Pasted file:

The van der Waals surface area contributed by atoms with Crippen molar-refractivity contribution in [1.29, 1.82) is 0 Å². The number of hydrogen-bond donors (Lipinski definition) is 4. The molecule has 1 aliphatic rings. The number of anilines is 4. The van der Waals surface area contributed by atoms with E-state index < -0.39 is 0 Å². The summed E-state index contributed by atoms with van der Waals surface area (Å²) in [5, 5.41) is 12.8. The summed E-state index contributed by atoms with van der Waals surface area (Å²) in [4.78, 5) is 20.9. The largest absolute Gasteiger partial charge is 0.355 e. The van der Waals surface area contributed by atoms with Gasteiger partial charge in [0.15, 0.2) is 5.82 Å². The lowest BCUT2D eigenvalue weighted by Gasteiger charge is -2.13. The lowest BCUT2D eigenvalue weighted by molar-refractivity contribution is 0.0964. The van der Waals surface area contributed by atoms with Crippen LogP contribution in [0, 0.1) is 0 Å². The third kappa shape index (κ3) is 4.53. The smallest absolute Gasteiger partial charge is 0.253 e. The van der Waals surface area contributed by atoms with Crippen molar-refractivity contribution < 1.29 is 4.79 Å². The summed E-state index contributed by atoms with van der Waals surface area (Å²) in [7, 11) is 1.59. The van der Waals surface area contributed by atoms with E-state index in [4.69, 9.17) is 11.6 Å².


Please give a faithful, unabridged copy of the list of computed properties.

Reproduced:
The van der Waals surface area contributed by atoms with Crippen molar-refractivity contribution in [1.29, 1.82) is 0 Å². The number of hydrogen-bond donors (Lipinski definition) is 4. The molecule has 1 aliphatic rings. The number of anilines is 4. The van der Waals surface area contributed by atoms with E-state index < -0.39 is 0 Å². The summed E-state index contributed by atoms with van der Waals surface area (Å²) in [5, 5.41) is 12.8. The summed E-state index contributed by atoms with van der Waals surface area (Å²) in [4.78, 5) is 20.9. The largest absolute Gasteiger partial charge is 0.355 e. The van der Waals surface area contributed by atoms with Gasteiger partial charge in [0.15, 0.2) is 5.82 Å². The lowest BCUT2D eigenvalue weighted by Gasteiger charge is -2.13. The lowest BCUT2D eigenvalue weighted by molar-refractivity contribution is 0.0964. The van der Waals surface area contributed by atoms with Crippen LogP contribution in [0, 0.1) is 0 Å². The third kappa shape index (κ3) is 4.53. The smallest absolute Gasteiger partial charge is 0.253 e. The van der Waals surface area contributed by atoms with Crippen molar-refractivity contribution < 1.29 is 4.79 Å². The summed E-state index contributed by atoms with van der Waals surface area (Å²) in [7, 11) is 1.59. The van der Waals surface area contributed by atoms with E-state index in [4.69, 9.17) is 11.6 Å².